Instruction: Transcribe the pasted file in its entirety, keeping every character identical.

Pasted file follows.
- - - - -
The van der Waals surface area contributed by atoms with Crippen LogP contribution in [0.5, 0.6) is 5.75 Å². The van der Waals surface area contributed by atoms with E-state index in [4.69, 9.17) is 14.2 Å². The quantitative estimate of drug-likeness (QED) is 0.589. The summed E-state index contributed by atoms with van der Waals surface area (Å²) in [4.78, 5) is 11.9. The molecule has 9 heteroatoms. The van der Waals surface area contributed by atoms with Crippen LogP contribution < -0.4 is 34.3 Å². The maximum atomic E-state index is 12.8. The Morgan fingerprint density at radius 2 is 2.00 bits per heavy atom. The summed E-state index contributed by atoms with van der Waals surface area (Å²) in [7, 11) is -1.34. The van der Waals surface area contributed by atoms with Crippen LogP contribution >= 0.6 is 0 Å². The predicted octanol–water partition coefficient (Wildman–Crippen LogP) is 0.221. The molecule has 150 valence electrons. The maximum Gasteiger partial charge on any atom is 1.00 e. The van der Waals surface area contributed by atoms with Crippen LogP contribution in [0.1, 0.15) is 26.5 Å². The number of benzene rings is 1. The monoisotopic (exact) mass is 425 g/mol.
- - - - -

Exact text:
The van der Waals surface area contributed by atoms with Crippen LogP contribution in [0.5, 0.6) is 5.75 Å². The van der Waals surface area contributed by atoms with E-state index in [4.69, 9.17) is 14.2 Å². The quantitative estimate of drug-likeness (QED) is 0.589. The summed E-state index contributed by atoms with van der Waals surface area (Å²) in [4.78, 5) is 11.9. The molecule has 9 heteroatoms. The van der Waals surface area contributed by atoms with Crippen LogP contribution < -0.4 is 34.3 Å². The maximum atomic E-state index is 12.8. The Morgan fingerprint density at radius 2 is 2.00 bits per heavy atom. The summed E-state index contributed by atoms with van der Waals surface area (Å²) in [7, 11) is -1.34. The van der Waals surface area contributed by atoms with Crippen LogP contribution >= 0.6 is 0 Å². The predicted octanol–water partition coefficient (Wildman–Crippen LogP) is 0.221. The molecule has 150 valence electrons. The maximum Gasteiger partial charge on any atom is 1.00 e. The van der Waals surface area contributed by atoms with Crippen LogP contribution in [0.1, 0.15) is 26.5 Å². The number of benzene rings is 1. The monoisotopic (exact) mass is 425 g/mol.